Learn about careers and science in the fields of high pressure physics and chemistry. Get hands-on experience with cutting edge research tools and find out how they are used to make technical advances in fields from planetary science to national security. This two and a half day weekend workshop is aimed at undergraduate physics, chemistry, and geoscience majors interested in pursuing graduate degrees who want to explore options in high pressure science. The workshop will be hosted by the High Pressure Science and Engineering Center at the University of Nevada, Las Vegas. Reimbursement for travel expenses is available.
Apply by August 1, 2017: http://goo.gl/forms/jmzzj50XNG
SSAP 2017 Symposium
HiPSEC students and faculties at the SSAP 2017 Symposium on April 12-13, 2017 in Naperville, IL.
AWARD! UNLV graduate students Daniel Sneed and Jason Baker won poster presentations awards at the SSAP 2017 Symposium.
2016 Quadrennial Physics Congress
HiPSEC members Jason Baker, Pamela Burnley and Jasmine Hinton attended the 2016 Quadrennial Physics Congress (PhysCon) as exhibitors. PhysCon is a meeting for undergraduate physics students sponsored by the American Institute of Physics and Sigma Pi Sigma. We brought our new demonstration DAC and showed students how to use pressure to freeze water at room temperature. We were enthusiastically received and talked to hundreds of students about HiPSEC.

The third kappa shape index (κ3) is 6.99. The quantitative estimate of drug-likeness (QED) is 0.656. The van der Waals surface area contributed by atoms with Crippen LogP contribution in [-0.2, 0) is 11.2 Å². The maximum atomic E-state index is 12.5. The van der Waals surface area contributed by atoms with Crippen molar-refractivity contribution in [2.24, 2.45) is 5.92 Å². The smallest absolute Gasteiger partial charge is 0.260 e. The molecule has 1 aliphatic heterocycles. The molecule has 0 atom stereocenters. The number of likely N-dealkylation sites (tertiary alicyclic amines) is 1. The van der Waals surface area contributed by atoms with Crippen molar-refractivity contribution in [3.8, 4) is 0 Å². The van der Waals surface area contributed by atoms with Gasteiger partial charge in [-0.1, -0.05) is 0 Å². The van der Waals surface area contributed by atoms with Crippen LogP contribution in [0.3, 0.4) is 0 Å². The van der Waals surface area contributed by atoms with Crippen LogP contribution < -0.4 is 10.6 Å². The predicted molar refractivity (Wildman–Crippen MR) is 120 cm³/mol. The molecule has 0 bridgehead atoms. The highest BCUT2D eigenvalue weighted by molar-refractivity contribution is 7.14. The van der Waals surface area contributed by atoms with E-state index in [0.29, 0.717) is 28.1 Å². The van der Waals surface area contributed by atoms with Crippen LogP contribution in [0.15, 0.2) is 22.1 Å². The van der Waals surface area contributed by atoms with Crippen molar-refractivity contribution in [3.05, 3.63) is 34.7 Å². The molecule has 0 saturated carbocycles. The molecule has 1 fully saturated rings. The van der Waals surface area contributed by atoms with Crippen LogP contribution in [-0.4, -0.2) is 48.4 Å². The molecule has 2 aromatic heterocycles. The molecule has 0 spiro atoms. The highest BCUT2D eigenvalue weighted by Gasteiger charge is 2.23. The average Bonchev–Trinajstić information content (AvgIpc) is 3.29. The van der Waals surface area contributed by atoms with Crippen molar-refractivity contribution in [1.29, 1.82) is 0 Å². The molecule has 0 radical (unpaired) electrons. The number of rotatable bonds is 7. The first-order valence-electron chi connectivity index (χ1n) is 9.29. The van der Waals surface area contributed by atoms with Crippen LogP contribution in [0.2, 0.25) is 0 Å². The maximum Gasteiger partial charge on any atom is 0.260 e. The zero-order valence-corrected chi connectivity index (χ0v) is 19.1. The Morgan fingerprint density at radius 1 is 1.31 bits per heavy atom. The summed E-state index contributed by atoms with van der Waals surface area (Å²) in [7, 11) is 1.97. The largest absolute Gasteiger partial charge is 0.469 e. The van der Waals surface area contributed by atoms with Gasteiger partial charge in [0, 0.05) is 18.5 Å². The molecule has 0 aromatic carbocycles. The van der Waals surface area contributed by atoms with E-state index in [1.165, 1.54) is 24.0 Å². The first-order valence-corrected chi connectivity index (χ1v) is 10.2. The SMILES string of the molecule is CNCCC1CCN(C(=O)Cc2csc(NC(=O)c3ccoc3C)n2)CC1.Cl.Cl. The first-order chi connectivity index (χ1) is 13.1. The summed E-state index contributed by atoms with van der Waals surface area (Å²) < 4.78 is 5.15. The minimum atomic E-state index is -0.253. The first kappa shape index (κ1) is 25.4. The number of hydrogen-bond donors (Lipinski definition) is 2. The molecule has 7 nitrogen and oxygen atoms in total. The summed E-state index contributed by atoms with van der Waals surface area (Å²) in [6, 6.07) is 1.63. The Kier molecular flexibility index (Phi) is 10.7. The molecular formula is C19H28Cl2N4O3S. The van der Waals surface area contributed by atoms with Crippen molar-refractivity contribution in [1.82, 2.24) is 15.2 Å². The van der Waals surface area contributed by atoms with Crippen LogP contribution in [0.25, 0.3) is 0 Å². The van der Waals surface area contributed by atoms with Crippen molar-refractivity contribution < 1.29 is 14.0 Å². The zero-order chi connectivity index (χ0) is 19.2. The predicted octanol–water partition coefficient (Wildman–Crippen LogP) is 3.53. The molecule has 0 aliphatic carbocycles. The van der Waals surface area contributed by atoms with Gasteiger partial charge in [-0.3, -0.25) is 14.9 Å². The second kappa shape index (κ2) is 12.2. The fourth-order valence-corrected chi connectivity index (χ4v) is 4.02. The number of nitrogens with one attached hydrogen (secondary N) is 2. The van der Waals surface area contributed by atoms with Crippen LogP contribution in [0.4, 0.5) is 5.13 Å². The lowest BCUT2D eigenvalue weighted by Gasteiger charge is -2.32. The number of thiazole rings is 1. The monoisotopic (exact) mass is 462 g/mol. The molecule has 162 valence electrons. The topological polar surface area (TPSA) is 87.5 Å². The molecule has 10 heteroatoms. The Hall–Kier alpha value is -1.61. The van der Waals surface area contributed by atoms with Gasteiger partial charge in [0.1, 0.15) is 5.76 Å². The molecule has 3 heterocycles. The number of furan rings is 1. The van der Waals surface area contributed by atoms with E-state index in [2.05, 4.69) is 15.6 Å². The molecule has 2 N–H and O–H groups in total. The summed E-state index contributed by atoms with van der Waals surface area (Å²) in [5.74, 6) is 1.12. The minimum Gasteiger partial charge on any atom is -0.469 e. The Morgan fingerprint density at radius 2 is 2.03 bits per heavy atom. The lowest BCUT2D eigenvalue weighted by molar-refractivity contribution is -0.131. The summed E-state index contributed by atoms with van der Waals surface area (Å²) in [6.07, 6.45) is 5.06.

In-situ measurement of thermoelectricity and crystal structure of materials under high-pressure conditions
Thermoelectrics are important in power generation and have drawn vast attention in recent years. They are widely used in devices for clean energy, defense and satellite operations. Application of pressure could tune the thermal properties of thermoelctrics and stabilize new crystallographic phases with high figure of merit. A collaborative UNLV-Los Alamos National Laboratory (LANL) and Advanced Photon Source (APS) scientific team has developed a unique sample cell assembly to study thermoelectric materials at the BM-B beam line of HPCAT at APS employing a Paris-Edinburgh type press. This assembly allows unique capability of in-situ investigation of thermal conductivity, Seebeck co-efficient, resistivity and crystal structure of the samples subjected to high-pressure conditions. The setup could also be used for exploring P-T phase diagrams of variety of materials. Graduate student Jason Baker (UNLV) was extensively involved in the design and development of this technique.